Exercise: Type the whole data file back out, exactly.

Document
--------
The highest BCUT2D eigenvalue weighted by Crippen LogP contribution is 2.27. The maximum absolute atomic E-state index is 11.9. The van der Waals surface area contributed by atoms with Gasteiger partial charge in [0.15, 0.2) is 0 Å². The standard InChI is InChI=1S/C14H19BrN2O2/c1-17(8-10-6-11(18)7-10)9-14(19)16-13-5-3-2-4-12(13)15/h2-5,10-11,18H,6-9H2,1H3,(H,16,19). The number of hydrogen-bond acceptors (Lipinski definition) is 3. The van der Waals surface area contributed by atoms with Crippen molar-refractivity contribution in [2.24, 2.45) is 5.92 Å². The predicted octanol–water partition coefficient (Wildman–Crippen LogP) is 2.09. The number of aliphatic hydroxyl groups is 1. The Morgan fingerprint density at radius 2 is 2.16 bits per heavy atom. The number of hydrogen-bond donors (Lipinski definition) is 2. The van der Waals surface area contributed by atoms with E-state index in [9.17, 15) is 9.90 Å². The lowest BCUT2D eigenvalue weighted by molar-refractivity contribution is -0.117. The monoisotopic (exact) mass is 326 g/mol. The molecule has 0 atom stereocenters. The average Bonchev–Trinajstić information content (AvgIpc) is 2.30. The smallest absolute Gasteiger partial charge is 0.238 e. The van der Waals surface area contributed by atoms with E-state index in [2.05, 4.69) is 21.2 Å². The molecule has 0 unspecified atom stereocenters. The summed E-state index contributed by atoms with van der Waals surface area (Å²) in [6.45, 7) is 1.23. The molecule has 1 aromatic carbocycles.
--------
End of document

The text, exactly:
The highest BCUT2D eigenvalue weighted by Crippen LogP contribution is 2.27. The maximum absolute atomic E-state index is 11.9. The van der Waals surface area contributed by atoms with Gasteiger partial charge in [0.15, 0.2) is 0 Å². The standard InChI is InChI=1S/C14H19BrN2O2/c1-17(8-10-6-11(18)7-10)9-14(19)16-13-5-3-2-4-12(13)15/h2-5,10-11,18H,6-9H2,1H3,(H,16,19). The number of hydrogen-bond acceptors (Lipinski definition) is 3. The van der Waals surface area contributed by atoms with Crippen molar-refractivity contribution in [2.24, 2.45) is 5.92 Å². The predicted octanol–water partition coefficient (Wildman–Crippen LogP) is 2.09. The number of aliphatic hydroxyl groups is 1. The Morgan fingerprint density at radius 2 is 2.16 bits per heavy atom. The number of hydrogen-bond donors (Lipinski definition) is 2. The van der Waals surface area contributed by atoms with E-state index in [9.17, 15) is 9.90 Å². The lowest BCUT2D eigenvalue weighted by molar-refractivity contribution is -0.117. The monoisotopic (exact) mass is 326 g/mol. The molecule has 0 atom stereocenters. The average Bonchev–Trinajstić information content (AvgIpc) is 2.30. The smallest absolute Gasteiger partial charge is 0.238 e. The van der Waals surface area contributed by atoms with E-state index in [2.05, 4.69) is 21.2 Å². The molecule has 0 unspecified atom stereocenters. The summed E-state index contributed by atoms with van der Waals surface area (Å²) in [6.45, 7) is 1.23. The molecule has 1 aromatic carbocycles.